Kant does not completely separate metaphysics and ethics, whereas Aristotle distinguished them as the science of being that cannot be otherwise and the science of being that can be otherwise. Nor does Kant appeal to an external, theologically driven morality, for that would be a heteronomous exercise of the moral will. Kant specifies that В«for, the a priori thought of a possible giving of universal law, which is thus merely problematic, is unconditionally commanded as a law without borrowing anything from experience or from some external willВ» (Kant, 1997: 28). В В By focusing on the will in moral theory, Kant has uncovered heteronomy not only in the objects of the will, but in the will itself in traditional, theologically based ethics. By shifting the focus from the objects of ethics to the moral will, Kant gives central importance to an autonomous will that can activate our capacity of reason in the moral sphere.

In closing, I would like to emphasise that I agree with Kant – moral requirements must be categorical. В В В My agreement stems from my understanding of Kant’s conceptualization of moral law. В For Kant moral law is analogous in form to the natural law, but it additionally carries the force of law. Henry Allison contends that Kant is quite clear about this moral incentive as the principle of execution for the supreme principle of the categorical imperative В (Allison, 1990). В В Indeed, Kant (1981: 46) В notes in his Lectures on Ethics that: В«Man is not so delicately made that he can be moved by objective groundsВ» (p. 45). В В To be able to affect the will and to effect its autonomous rational ends, the moral law must have both the form and force. For Kant, form is the organizing principle, specifically the form of law, which makes imperative force intelligible. Although the moral law is analogous to the universality of natural law, the moral law is not empirically derived – it is made possible through freedom. It is this presupposition of freedom as a postulate of practical reason which makes me agree with Kant, largely because moral laws are only possible in relation to freedom. There would be no tension between the В«isВ» and the В«oughtВ» unless we were free – free to do otherwise.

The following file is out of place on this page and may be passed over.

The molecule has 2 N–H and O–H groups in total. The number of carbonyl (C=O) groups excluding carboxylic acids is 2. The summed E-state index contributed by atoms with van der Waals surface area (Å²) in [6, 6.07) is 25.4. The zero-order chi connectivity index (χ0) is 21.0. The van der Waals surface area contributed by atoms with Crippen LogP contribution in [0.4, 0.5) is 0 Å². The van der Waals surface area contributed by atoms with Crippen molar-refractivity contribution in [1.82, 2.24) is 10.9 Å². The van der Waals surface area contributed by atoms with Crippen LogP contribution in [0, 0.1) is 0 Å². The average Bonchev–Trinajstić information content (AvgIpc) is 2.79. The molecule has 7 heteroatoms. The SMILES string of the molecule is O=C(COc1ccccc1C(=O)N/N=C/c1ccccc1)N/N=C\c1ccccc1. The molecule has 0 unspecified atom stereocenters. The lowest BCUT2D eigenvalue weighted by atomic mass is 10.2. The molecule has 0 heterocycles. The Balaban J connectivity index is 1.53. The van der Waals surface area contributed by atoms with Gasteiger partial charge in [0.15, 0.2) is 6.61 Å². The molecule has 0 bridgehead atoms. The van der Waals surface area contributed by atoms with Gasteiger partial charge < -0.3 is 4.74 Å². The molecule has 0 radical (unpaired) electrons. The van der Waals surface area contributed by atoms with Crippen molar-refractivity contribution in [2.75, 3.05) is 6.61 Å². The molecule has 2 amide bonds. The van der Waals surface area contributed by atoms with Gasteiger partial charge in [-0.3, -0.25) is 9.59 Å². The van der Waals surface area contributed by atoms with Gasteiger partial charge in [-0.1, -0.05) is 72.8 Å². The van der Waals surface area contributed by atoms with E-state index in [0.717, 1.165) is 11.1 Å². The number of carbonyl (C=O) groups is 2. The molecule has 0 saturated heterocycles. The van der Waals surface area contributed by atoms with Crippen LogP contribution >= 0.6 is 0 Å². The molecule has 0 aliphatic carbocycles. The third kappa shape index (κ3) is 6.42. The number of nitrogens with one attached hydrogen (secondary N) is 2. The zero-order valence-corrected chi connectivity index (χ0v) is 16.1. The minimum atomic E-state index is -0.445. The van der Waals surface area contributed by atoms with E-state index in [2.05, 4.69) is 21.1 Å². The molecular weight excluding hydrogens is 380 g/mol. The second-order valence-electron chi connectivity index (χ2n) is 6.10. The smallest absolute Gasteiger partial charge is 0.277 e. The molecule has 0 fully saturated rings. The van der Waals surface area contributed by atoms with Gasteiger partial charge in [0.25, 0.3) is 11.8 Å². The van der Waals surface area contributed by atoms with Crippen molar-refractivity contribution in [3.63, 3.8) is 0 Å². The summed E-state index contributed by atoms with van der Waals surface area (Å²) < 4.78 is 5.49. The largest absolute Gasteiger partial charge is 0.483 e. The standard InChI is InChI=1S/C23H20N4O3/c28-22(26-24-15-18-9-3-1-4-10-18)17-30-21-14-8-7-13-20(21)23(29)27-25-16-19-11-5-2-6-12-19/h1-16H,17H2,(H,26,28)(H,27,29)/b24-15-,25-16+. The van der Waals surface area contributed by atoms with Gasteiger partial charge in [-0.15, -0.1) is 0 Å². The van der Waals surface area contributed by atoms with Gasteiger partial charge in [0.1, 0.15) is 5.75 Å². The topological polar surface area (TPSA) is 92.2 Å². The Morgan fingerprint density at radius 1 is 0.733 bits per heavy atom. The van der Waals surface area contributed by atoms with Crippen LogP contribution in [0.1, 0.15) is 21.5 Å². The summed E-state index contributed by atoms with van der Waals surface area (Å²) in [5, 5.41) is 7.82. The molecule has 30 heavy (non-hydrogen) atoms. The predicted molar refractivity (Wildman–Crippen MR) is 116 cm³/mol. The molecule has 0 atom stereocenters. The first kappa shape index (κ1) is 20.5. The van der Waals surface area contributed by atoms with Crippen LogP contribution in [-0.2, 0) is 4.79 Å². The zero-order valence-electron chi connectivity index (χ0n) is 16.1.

Allison, H. E. (1990) В Kant ‘s Theory of Freedom. В Cambridge: Cambridge University Press.

Ameriks, K. (2001) В В В В Kant and the Fate of Autonomy: Problems in the Appropriation of the Critical Philosophy. Cambridge: Cambridge University Press.

Kant, I. (1981) В Lectures on Ethics. В Translated by В Louis Infield. В Indianapolis: Hackett.

Kant, В I. (1996) В The Metaphysics of Morals. В Translated by В Mary Gregor. В Cambridge: Cambridge University Press.

Kant, В I. (1997) В Critique of Practical Reason. В Translated by В Mary Gregor. В Cambridge: Cambridge University Press, 1997.
Kant, I. (2002) В Grounding for the Metaphysics of Morals. В В Translated by В James W. Ellington. В Indianapolis: Hackett.